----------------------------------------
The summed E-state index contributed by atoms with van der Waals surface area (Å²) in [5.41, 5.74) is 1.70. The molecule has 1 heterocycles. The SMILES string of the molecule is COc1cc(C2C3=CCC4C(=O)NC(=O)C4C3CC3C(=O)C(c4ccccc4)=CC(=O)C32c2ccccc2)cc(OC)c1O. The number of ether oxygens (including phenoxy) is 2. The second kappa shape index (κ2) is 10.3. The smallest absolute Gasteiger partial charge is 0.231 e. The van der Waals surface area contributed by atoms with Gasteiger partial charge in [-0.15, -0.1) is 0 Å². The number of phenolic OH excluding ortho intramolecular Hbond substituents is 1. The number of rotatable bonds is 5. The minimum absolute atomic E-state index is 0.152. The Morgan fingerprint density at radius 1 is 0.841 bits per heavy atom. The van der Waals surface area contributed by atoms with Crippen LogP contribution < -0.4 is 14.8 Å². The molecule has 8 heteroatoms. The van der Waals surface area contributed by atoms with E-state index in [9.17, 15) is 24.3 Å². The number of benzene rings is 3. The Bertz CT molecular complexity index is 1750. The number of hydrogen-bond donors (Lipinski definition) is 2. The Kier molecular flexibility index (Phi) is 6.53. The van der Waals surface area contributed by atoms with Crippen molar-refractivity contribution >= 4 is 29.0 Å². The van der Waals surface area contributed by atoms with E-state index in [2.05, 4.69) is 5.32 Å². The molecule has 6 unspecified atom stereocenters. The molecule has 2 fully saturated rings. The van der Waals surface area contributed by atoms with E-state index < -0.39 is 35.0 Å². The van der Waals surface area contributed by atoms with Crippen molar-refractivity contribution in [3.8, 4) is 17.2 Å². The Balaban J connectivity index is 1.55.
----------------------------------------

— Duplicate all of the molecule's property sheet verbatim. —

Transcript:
The summed E-state index contributed by atoms with van der Waals surface area (Å²) in [5.41, 5.74) is 1.70. The molecule has 1 heterocycles. The SMILES string of the molecule is COc1cc(C2C3=CCC4C(=O)NC(=O)C4C3CC3C(=O)C(c4ccccc4)=CC(=O)C32c2ccccc2)cc(OC)c1O. The number of ether oxygens (including phenoxy) is 2. The second kappa shape index (κ2) is 10.3. The smallest absolute Gasteiger partial charge is 0.231 e. The van der Waals surface area contributed by atoms with Gasteiger partial charge in [-0.15, -0.1) is 0 Å². The number of phenolic OH excluding ortho intramolecular Hbond substituents is 1. The number of rotatable bonds is 5. The minimum absolute atomic E-state index is 0.152. The Morgan fingerprint density at radius 1 is 0.841 bits per heavy atom. The van der Waals surface area contributed by atoms with Crippen LogP contribution < -0.4 is 14.8 Å². The molecule has 8 heteroatoms. The van der Waals surface area contributed by atoms with E-state index in [9.17, 15) is 24.3 Å². The number of benzene rings is 3. The Bertz CT molecular complexity index is 1750. The number of hydrogen-bond donors (Lipinski definition) is 2. The Kier molecular flexibility index (Phi) is 6.53. The van der Waals surface area contributed by atoms with Crippen molar-refractivity contribution >= 4 is 29.0 Å². The van der Waals surface area contributed by atoms with E-state index in [2.05, 4.69) is 5.32 Å². The molecule has 6 unspecified atom stereocenters. The molecule has 2 fully saturated rings. The van der Waals surface area contributed by atoms with E-state index < -0.39 is 35.0 Å². The van der Waals surface area contributed by atoms with Crippen molar-refractivity contribution in [3.8, 4) is 17.2 Å². The Balaban J connectivity index is 1.55.